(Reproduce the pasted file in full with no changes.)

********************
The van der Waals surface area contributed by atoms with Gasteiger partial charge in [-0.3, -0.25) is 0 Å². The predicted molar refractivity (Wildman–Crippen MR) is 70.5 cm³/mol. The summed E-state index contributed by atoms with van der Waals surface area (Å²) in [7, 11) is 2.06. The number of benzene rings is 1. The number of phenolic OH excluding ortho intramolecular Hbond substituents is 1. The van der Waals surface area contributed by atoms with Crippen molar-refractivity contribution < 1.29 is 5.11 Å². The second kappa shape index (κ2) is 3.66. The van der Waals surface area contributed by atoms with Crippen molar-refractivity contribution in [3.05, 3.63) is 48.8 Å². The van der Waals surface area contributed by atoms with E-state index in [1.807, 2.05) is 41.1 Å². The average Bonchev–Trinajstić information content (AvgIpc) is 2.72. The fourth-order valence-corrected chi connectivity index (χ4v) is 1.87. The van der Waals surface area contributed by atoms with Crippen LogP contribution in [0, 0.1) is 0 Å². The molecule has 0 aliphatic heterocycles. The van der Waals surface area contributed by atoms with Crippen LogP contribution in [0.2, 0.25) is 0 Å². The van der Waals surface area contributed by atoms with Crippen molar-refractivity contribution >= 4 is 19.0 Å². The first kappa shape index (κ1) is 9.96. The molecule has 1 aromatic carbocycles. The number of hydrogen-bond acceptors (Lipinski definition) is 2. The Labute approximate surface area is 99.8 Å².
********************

The van der Waals surface area contributed by atoms with Gasteiger partial charge in [-0.3, -0.25) is 0 Å². The predicted molar refractivity (Wildman–Crippen MR) is 70.5 cm³/mol. The summed E-state index contributed by atoms with van der Waals surface area (Å²) in [7, 11) is 2.06. The number of benzene rings is 1. The number of phenolic OH excluding ortho intramolecular Hbond substituents is 1. The van der Waals surface area contributed by atoms with Crippen molar-refractivity contribution < 1.29 is 5.11 Å². The second kappa shape index (κ2) is 3.66. The van der Waals surface area contributed by atoms with Crippen molar-refractivity contribution in [3.05, 3.63) is 48.8 Å². The van der Waals surface area contributed by atoms with E-state index in [1.807, 2.05) is 41.1 Å². The average Bonchev–Trinajstić information content (AvgIpc) is 2.72. The fourth-order valence-corrected chi connectivity index (χ4v) is 1.87. The van der Waals surface area contributed by atoms with Crippen LogP contribution in [0, 0.1) is 0 Å². The molecule has 0 aliphatic heterocycles. The van der Waals surface area contributed by atoms with Crippen LogP contribution in [0.2, 0.25) is 0 Å². The van der Waals surface area contributed by atoms with Crippen molar-refractivity contribution >= 4 is 19.0 Å². The first kappa shape index (κ1) is 9.96. The molecule has 1 aromatic carbocycles. The number of hydrogen-bond acceptors (Lipinski definition) is 2. The Labute approximate surface area is 99.8 Å².